“Yeah, definitely, I mean we go there to enjoy it, but we go there to win. That’s’ the first thing we think about,” Roy stressed. “We go there to win and not to go visit museums or whatever. That’s just an extra, but I mean, we’re there to win—league or not league.”
“The first game’s league and both teams are traveling the same distance so nobody is at an advantage. And the second game is non-league for points, but overall I think it’s going to be a very unique experience and we’re looking forward to it,” pointed out Bazin.
Considering that the semifinal games are league specific and count in their standings, there is always the possibility of a more intense game. Hockey players, in general, don’t like to lose, but when there are points at stake that could affect their playoff chances, it does increase the level of intensity. But these are NCAA teams, and the rules to how they play are designed to help them adhere to good sportsmanship, and careless penalties could cost them if the other team has the man advantage too often.
“I think it’s going to keep everything civil and make sure that people are staying disciplined,” Bazin said about the league points. “I’m looking forward to it. It’s exciting and we’re looking forward to it.”
And for the River Hawks of the University of Massachusetts-Lowell, their captain shared some of the possible non-hockey related activities. While Colgate University elected to have their Thanksgiving before traveling, the River Hawks have kept to tradition.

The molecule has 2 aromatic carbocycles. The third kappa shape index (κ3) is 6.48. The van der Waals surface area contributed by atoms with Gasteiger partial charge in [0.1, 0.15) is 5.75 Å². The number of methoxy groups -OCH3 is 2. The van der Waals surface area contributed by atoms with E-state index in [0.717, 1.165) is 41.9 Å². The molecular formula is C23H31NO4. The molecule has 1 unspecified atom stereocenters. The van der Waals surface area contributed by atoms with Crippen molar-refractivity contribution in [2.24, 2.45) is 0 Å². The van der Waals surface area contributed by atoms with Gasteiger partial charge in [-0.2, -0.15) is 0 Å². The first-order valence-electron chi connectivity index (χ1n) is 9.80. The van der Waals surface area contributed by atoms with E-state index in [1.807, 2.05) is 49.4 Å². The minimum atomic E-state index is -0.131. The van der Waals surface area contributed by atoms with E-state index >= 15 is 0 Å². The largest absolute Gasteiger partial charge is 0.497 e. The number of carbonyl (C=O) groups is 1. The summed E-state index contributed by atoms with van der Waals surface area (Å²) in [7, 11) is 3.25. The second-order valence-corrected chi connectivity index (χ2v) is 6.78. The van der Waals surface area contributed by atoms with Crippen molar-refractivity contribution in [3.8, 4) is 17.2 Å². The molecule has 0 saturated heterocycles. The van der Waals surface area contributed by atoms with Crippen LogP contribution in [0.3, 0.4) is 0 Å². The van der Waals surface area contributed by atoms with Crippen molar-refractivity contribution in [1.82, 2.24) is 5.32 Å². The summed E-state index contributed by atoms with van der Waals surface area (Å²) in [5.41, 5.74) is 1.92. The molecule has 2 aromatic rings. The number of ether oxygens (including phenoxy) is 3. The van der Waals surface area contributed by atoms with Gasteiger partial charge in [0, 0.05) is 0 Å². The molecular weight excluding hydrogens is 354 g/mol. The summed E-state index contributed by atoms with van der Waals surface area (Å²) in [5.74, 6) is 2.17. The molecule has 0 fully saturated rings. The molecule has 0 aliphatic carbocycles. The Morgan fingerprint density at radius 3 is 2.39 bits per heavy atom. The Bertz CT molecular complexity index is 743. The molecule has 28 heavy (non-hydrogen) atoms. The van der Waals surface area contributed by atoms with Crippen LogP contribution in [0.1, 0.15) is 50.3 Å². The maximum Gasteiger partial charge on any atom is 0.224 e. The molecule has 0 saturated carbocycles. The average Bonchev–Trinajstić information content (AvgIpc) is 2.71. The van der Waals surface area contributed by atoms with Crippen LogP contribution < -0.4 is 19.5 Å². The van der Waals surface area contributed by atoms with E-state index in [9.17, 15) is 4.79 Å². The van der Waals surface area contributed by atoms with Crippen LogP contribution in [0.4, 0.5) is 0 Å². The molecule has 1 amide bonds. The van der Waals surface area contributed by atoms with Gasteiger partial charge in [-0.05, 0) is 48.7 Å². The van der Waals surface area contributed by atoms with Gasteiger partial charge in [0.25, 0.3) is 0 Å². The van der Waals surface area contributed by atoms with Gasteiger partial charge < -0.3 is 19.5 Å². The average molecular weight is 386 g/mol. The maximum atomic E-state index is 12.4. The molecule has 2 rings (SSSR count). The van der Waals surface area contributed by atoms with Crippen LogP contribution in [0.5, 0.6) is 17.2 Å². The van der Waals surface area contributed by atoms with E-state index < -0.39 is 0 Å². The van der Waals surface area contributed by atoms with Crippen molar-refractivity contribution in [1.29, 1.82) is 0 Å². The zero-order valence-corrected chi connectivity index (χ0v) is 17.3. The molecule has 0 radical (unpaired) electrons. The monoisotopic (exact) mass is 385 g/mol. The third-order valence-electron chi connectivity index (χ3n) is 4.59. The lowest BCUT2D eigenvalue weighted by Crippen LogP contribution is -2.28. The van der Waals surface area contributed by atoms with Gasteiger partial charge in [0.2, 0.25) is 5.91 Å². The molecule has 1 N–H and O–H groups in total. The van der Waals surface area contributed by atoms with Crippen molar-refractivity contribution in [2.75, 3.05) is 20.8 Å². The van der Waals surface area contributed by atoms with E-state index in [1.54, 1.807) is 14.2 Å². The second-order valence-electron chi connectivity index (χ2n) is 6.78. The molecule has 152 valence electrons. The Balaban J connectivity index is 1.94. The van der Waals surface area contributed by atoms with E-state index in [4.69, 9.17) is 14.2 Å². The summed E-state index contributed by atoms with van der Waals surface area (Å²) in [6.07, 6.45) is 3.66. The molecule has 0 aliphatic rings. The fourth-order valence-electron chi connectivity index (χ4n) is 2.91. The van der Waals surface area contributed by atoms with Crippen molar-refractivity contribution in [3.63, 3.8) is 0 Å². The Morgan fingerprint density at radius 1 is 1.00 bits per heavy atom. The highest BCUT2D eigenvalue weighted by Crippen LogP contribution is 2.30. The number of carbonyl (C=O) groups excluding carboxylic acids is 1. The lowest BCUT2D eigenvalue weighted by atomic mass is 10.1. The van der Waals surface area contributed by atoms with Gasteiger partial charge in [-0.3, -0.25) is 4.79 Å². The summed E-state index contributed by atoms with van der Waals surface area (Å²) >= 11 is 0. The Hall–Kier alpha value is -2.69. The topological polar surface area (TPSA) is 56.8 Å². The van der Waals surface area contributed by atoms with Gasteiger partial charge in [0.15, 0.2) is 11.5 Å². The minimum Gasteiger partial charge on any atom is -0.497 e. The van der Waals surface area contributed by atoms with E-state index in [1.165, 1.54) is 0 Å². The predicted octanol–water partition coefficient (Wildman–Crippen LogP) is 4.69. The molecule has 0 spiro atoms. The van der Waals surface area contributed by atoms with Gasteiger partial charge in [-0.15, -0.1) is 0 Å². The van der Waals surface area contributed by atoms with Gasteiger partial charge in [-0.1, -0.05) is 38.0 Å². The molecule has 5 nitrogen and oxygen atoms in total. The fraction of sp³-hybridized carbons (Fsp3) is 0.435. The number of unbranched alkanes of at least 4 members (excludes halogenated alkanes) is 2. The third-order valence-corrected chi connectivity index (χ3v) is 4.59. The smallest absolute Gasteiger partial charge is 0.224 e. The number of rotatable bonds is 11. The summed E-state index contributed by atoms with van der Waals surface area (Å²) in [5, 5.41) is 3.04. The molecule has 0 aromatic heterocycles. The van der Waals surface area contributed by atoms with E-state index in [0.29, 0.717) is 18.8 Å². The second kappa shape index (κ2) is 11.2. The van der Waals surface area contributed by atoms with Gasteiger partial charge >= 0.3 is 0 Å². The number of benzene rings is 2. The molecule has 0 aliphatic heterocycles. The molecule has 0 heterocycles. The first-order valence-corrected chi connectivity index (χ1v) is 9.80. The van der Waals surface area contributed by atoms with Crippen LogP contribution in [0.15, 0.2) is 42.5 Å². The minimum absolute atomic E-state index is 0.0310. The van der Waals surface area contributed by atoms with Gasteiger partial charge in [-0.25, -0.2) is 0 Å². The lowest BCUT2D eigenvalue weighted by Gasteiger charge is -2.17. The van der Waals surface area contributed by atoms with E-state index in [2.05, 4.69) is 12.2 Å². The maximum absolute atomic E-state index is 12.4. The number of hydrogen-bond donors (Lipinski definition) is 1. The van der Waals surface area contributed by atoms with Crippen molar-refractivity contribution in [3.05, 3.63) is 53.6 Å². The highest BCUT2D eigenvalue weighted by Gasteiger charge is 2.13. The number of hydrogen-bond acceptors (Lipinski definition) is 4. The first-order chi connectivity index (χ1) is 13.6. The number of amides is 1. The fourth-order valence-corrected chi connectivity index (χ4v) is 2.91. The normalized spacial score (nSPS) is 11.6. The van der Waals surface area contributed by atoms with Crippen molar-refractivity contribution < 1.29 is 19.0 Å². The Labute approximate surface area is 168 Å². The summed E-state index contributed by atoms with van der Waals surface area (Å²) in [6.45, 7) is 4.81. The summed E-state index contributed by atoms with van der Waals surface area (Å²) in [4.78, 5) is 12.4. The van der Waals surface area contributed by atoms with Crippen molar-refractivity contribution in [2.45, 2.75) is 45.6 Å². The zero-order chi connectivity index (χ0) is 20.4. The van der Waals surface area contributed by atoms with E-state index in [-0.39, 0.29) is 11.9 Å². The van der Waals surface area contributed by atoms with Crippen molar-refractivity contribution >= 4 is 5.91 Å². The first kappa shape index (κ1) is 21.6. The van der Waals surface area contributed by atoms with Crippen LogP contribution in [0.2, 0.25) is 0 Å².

“We’re going to try and do some volunteer stuff and we have a little university there and we’re going to check that out,” White shared. “And also, since it’s Thanksgiving weekend, have a nice big meal with everyone there and I’m looking forward to that.”
White did mention that he would not overdo on the turkey so that he’d be ready to hit the ice in full battle mode on Friday when the semifinal game takes place.
While the River Hawks captain admitted that he had been unaware that Belfast had a hockey team before the tournament was announced, his head coach was in the know. As Bazin pointed out, River Hawks alum Bobby Robins played for the Belfast Giants, and as with so many other places Robins played, he left his mark there. Perhaps Bazin will show the team Robins’ photo at the arena and his team will understand what an amazing, and small world, the hockey fraternity is.
Regardless of which of the four teams was interviewed though, it was clear that all the players were thrilled with this unique opportunity. Those attending the games, who live in and around Belfast will get a good look at collegiate hockey, including a number of NHL prospects. And the players, coaches, and families who have traveled to Belfast will take away some amazing memories.
A family historian by profession, Rhonda R. McClure is the Managing Editor at The Pink Puck and has loved hockey since she was a child in New Hampshire. Any opportunity to combine her love of writing, hockey and research is something she looks forward to with much enthusiasm. She’s been accused of seeking out shinny games when there are no other hockey events taking place.